An amazing 3,265 AHA members took the time to share some information about their homebrewing practices. Both the AHA Survey Sub-Committee and the AHA staff thank all of you for sharing with us! We hope to use the information gathered to help identify what our members want.
While not a complete run down of every answer, here are some of the highlights.
Responses to the question "How long have you been a homebrewer? " broke down as follows:
|1 year or less||11.9%|
|More than 30 years||0.5%|
The average homebrewer responding to this survey indicated they brewed almost every month, or 11.04 batches annually.
65% of the batches were all-grain, while 14% were all extract, 16.5% were extract with specialty grains and a little less than 5% were mashed grains with extract (partial mash).
Ales were the most popular style brewed in the last 12 months (almost 88% indicated that they had brewed this style), while nearly 40% had brewed a lager in the last 12 months.
Pale Ales (Cream Ale, Kolsch, Pale Ale, IPA, etc.) were the most common (80%), followed by Dark Ales (Browns, Porters and Stouts) at over 75%. Strong beers (7% ABV or above) were brewed by 64% of the collective. The least popular styles in the last year were the Dark Lagers (American Dark Lager, Schwarzbier, Bock, etc.) with only 16.8% indicating that they had brewed at least one batch in the last year.
Interestingly enough, when broken down by country categories, American Craft-Style beers (52%), Belgian-Style beers (48.2%), British-Style beers (45.6%) and German-Style beers (42.7%) were pretty closely packed together, with Irish (29.4%) and Scottish-Style beers (23.7%) bringing up the rear.
And within all of these responses, 97.5% indicated that they had ever made a beer, 35.7% a mead, 25.5% a grape wine, 14.6% a fruit wine (other than from grapes), 32.5% a cider, 2.5% a Sake and 3.7% must live in New Zealand, as they indicated they had ever made a distilled beverage ;-)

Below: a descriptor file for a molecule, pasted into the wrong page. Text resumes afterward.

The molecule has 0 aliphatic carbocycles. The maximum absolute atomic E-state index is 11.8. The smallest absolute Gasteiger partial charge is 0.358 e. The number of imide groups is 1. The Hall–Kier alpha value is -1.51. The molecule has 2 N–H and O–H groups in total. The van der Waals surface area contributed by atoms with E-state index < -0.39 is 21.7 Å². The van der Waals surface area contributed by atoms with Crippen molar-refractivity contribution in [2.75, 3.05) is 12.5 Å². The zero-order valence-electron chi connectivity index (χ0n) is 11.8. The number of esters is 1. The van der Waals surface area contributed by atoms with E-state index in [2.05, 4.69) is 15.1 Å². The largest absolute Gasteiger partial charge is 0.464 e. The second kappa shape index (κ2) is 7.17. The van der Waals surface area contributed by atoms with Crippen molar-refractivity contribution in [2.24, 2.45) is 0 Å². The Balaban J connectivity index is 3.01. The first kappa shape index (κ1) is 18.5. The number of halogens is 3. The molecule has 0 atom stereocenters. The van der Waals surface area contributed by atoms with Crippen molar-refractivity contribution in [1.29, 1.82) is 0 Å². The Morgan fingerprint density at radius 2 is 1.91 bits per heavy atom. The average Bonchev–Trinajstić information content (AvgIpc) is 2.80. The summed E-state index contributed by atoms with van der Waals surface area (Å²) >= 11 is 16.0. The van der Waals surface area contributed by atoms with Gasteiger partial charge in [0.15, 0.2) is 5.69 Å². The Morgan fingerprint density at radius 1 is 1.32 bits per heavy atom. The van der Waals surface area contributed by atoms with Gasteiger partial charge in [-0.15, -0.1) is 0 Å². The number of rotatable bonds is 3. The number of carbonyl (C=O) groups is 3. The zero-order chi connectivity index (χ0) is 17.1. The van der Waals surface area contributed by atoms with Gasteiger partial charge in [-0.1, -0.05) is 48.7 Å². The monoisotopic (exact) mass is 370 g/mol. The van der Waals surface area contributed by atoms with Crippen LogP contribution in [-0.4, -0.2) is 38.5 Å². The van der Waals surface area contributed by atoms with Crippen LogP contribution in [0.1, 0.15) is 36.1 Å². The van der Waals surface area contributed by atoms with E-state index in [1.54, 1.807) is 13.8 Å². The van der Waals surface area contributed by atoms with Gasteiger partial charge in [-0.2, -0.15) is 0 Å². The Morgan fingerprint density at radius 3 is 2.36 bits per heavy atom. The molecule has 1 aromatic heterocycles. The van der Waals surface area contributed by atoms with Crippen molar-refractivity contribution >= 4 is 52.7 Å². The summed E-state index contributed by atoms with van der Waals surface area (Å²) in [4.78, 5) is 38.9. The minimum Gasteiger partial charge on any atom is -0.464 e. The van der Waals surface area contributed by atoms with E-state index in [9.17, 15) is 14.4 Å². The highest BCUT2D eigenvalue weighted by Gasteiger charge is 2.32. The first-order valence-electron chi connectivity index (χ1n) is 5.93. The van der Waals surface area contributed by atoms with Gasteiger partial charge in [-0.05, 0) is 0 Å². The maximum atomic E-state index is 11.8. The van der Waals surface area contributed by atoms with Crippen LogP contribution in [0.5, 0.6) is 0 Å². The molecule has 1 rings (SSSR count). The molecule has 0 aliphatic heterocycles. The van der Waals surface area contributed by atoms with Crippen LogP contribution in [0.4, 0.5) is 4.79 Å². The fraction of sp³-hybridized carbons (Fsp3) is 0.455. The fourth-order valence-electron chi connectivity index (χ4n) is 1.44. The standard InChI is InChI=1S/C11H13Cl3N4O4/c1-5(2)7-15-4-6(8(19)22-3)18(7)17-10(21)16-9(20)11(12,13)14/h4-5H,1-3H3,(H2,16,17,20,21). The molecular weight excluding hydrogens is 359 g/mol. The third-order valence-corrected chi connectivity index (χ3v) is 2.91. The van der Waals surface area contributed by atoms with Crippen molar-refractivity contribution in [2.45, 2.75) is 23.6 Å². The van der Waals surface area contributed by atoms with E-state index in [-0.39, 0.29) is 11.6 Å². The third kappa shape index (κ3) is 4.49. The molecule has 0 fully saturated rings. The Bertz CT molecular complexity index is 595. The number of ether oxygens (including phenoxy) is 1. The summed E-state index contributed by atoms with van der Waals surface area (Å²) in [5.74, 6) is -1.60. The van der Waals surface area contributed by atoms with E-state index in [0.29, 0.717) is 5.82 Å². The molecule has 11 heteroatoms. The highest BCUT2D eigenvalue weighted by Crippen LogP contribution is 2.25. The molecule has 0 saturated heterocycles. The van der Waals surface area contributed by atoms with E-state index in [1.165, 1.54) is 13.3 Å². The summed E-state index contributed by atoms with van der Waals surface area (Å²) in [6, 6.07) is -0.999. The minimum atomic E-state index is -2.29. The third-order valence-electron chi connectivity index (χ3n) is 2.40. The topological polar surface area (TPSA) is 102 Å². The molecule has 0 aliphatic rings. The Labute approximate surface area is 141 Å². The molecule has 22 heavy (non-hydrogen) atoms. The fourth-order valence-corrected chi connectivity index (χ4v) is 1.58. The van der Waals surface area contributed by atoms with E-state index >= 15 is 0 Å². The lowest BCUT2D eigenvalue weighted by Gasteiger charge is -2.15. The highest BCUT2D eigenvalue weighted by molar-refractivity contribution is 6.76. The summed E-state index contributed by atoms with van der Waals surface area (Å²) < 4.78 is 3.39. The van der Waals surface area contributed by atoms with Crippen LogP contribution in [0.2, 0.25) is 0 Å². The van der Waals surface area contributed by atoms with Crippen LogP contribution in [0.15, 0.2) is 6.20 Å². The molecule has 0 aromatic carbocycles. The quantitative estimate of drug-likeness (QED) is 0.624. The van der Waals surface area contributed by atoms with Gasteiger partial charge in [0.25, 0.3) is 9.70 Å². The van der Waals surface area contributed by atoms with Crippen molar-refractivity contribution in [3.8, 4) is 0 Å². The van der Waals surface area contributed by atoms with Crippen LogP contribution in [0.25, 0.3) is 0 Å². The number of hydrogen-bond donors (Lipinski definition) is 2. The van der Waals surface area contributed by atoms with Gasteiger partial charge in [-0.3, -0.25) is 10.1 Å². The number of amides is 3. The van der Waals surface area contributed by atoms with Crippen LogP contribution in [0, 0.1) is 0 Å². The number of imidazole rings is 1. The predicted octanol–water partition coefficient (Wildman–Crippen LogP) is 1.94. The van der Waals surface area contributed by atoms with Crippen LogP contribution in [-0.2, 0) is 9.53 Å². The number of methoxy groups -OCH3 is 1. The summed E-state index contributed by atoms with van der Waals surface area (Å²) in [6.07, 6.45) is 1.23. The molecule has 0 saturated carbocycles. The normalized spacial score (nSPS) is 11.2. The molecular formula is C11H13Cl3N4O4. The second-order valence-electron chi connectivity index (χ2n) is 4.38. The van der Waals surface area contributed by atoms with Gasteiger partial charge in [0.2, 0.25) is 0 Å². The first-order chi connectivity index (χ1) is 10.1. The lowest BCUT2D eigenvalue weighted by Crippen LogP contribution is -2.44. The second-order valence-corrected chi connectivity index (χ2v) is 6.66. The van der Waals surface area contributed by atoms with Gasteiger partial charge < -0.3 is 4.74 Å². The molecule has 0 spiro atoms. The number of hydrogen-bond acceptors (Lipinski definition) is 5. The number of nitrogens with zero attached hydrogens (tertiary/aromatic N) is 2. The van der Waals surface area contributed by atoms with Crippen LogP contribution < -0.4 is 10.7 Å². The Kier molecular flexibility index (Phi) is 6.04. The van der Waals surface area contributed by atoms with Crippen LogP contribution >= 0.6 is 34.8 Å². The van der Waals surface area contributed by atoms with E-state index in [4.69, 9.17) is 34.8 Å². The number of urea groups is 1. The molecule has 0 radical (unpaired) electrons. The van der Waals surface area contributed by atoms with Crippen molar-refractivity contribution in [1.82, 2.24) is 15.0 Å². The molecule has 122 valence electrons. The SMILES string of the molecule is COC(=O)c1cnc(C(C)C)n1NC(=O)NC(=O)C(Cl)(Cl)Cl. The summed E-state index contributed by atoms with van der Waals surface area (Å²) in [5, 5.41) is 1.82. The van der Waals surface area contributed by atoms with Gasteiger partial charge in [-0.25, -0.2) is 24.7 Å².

To paraphrase George Thorogood, when homebrewers brew alone, they prefer to brew by themselves (67.3%) versus with one or more persons (32.7%).
30% prefer to brew in the kitchen, 31% in the garage and 33.2% "outside". 5.8% brew in the basement.
65.8% purchase their homebrew supplies from a local homebrew supply shop, 19.3% from an online/mail order shop even though there is a local shop, 10.8% from an online/mail order shop because there is no local shop and a handful (4.2%) had other, creative ways of acquiring their supplies.
The frequency of purchasing from a local LHBS shop made an interesting bell curve, with 3-4 times a year coming in at 16.2%, 5-9 times a year at 25.1% and 10-14 times 16.3 %.
People were far more likely to purchase equipment via online/phone/mail order than they were to purchase ingredients. Quality of ingredients was by far the most important consideration (65.4%) when purchasing ingredients, while price (17.5%) and origin of ingredients (17.2%) were ranked lower in primary consideration.
When purchasing malt extract, branded, unhopped dry malt extract (21.9%) beat purchase preferences for bulk, unhopped dry malt extract (18.4%) by a smidge. However, if you add bulk, unhopped and unbranded dry malt extract (13.9%), dry beat wet by a large margin. 31% of the members indicated that they do not buy malt extract, and 2.5% use hopped liquid malt extract kits.
While 69.1% of you indicated that you choose malt (grain) based on the style of beer you are brewing, 14.9% said that they don't care about the brand of malt that they choose. 6.7% usually purchase a particular brand of malt, and 1.7% always buy a particular brand, 4.8% don't buy any malt grains.
Finally, 44.7% of you state that you always buy luquid yeast, 38.3% primarily buy luquid yeast, but sometimes buy dried yeast, 12.2% primarily buy dried yeast, but sometimes use liquid, and 3.3% always buy dried yeast. That leaves 1.5% who don't buy any yeast. Either they bum some from a local brewer, or thwey allow for spontaneous fermentation!